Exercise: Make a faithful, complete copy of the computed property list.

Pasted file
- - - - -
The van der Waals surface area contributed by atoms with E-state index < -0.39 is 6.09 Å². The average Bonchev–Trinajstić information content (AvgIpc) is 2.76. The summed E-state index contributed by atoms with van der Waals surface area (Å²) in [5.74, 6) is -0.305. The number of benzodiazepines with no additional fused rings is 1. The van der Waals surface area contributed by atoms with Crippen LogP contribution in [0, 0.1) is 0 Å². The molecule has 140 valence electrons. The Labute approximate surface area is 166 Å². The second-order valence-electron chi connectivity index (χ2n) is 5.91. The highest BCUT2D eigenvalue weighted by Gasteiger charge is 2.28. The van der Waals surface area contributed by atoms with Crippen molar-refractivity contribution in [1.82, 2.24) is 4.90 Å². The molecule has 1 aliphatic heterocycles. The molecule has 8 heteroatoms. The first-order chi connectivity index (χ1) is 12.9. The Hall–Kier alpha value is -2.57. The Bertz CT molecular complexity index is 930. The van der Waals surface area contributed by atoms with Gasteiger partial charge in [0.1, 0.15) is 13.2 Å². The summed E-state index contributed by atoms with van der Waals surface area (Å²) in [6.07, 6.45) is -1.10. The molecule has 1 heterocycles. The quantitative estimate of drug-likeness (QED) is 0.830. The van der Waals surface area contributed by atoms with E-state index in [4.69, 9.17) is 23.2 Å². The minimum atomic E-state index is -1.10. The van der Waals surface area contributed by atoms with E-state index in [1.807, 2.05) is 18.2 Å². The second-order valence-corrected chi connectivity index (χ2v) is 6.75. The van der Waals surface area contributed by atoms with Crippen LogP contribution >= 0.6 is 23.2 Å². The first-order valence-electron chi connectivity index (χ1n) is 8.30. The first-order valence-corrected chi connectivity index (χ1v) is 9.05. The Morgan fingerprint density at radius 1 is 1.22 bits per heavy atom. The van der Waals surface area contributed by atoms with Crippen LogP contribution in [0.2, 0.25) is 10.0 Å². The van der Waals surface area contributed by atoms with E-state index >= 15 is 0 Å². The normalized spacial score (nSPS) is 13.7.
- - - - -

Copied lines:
The van der Waals surface area contributed by atoms with E-state index < -0.39 is 6.09 Å². The average Bonchev–Trinajstić information content (AvgIpc) is 2.76. The summed E-state index contributed by atoms with van der Waals surface area (Å²) in [5.74, 6) is -0.305. The number of benzodiazepines with no additional fused rings is 1. The van der Waals surface area contributed by atoms with Crippen LogP contribution in [0, 0.1) is 0 Å². The molecule has 140 valence electrons. The Labute approximate surface area is 166 Å². The second-order valence-electron chi connectivity index (χ2n) is 5.91. The highest BCUT2D eigenvalue weighted by Gasteiger charge is 2.28. The van der Waals surface area contributed by atoms with Crippen molar-refractivity contribution in [1.82, 2.24) is 4.90 Å². The molecule has 1 aliphatic heterocycles. The molecule has 8 heteroatoms. The first-order chi connectivity index (χ1) is 12.9. The Hall–Kier alpha value is -2.57. The Bertz CT molecular complexity index is 930. The van der Waals surface area contributed by atoms with Gasteiger partial charge in [0.1, 0.15) is 13.2 Å². The summed E-state index contributed by atoms with van der Waals surface area (Å²) in [6.07, 6.45) is -1.10. The molecule has 1 heterocycles. The quantitative estimate of drug-likeness (QED) is 0.830. The van der Waals surface area contributed by atoms with E-state index in [4.69, 9.17) is 23.2 Å². The minimum atomic E-state index is -1.10. The van der Waals surface area contributed by atoms with E-state index in [1.807, 2.05) is 18.2 Å². The second-order valence-corrected chi connectivity index (χ2v) is 6.75. The van der Waals surface area contributed by atoms with Crippen LogP contribution >= 0.6 is 23.2 Å². The first-order valence-electron chi connectivity index (χ1n) is 8.30. The first-order valence-corrected chi connectivity index (χ1v) is 9.05. The Morgan fingerprint density at radius 1 is 1.22 bits per heavy atom. The van der Waals surface area contributed by atoms with Crippen LogP contribution in [0.2, 0.25) is 10.0 Å². The van der Waals surface area contributed by atoms with E-state index >= 15 is 0 Å². The normalized spacial score (nSPS) is 13.7.